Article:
Selections from 'Antelope Island,'  2023,  Photography

Group Exhibition:
'Alfred Lambourne Arts Program,' SLC, UT, 2023

"The trouble with wilderness is that it quietly expresses and reproduces the very values its devotees seek to reject."
          - William Cronon

"Art must testify to the unreconciled and at the same time envision its reconciliation."
          - Theodor Adorno

The Great Salt Lake is the largest saltwater lake in the Western Hemisphere. Native peoples have populated the region for millenia and the Goshute and Shoshone Tribes continue to call the area home. In 1847 the "Latter Day Saints" arrived, displacing the Native population. “This is the place,” declared Brigham Young, “and we will make the desert blossom like a rose.” From 1849-1851 Howard Stansbury led an expedition that comprehensively surveyed the lake and initiated the accumulation of technical knowledge that would be used to exploit and degrade it for resource extraction. Antelope Island is the lake’s largest and a Utah State Park. 

The Great Salt Lake ecosystem is currently in collapse. Water from the snowmelt of the Wasatch front is relentlessly diverted for domestic, industrial and agricultural use. Utah, a desert, consumes more water per capita than any other state in the country. The rapidly disappearing water is revealing a lakebed full of arsenic that will soon inundate the 1.2 million residents of the Salt Lake Valley in clouds of toxic dust.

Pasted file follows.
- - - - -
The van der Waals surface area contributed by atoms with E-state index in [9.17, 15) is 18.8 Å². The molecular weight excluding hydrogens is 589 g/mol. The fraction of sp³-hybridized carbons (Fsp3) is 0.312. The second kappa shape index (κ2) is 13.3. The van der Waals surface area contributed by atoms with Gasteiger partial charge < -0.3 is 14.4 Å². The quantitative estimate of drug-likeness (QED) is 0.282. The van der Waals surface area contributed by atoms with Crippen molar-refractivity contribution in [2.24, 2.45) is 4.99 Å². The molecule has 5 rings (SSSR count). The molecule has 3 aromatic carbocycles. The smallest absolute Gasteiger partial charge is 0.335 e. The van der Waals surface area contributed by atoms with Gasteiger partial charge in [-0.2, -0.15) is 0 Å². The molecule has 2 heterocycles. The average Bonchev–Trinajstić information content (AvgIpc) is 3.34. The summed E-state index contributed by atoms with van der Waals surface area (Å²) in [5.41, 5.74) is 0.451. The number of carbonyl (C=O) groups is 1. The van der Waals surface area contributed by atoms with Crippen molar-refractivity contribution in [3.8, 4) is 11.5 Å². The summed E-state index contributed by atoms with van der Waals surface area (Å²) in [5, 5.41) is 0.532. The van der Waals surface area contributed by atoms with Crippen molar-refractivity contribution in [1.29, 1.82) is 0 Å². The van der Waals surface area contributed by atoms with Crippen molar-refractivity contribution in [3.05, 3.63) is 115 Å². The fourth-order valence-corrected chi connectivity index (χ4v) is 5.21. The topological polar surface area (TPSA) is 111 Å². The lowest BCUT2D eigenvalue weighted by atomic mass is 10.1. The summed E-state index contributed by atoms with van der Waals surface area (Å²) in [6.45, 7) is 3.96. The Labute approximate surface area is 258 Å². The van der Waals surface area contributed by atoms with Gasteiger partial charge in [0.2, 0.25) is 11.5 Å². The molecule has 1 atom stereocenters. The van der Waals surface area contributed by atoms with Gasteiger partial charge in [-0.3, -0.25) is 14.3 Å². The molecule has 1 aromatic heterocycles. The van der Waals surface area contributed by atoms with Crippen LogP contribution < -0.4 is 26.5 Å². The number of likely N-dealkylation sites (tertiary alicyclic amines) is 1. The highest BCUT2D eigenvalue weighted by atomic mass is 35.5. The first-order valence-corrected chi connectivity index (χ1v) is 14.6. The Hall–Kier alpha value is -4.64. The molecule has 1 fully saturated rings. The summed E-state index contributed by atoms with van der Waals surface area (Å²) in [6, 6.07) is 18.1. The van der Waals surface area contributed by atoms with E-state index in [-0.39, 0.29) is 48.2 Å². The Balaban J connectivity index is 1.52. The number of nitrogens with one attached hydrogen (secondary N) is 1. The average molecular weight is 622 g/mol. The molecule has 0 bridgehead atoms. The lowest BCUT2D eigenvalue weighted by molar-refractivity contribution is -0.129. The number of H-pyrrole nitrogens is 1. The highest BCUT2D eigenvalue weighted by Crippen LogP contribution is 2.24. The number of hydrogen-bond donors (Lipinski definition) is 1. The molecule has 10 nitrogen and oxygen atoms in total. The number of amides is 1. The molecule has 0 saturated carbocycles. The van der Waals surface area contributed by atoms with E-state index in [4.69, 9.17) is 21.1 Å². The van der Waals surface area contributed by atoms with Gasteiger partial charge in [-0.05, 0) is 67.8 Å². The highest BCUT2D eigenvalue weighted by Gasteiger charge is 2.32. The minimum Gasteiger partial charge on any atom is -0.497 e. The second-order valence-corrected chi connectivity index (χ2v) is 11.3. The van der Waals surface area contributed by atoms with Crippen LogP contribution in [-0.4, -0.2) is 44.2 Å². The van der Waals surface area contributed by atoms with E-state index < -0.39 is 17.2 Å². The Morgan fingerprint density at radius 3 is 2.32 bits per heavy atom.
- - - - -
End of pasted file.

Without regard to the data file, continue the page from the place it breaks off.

The “American Landscape” was constituted as a political-aesthetic metaphor for the achievement of Manifest Destiny. Its Janus faced character - virgin land to be exploited as well as cathedral in which one finds spiritual absolution - renders invisible an industrial economy that recognizes neither beauty nor boundary of any kind. The paradigm of separation turns “nature” into an ahistorical fetish, that which exists "out there" as opposed to the totality of which we are part, and facilitates the continued destruction of our ecology as a whole. Art must participate in the self-conscious re-establishment of human culture within ecological context - this theme, if it can be so called, has been the beating heart of all symbolic expression from the very beginning - and yet it must avoid the temptation to reproduce the boundary. Whether such art is possible without a political revolution is uncertain.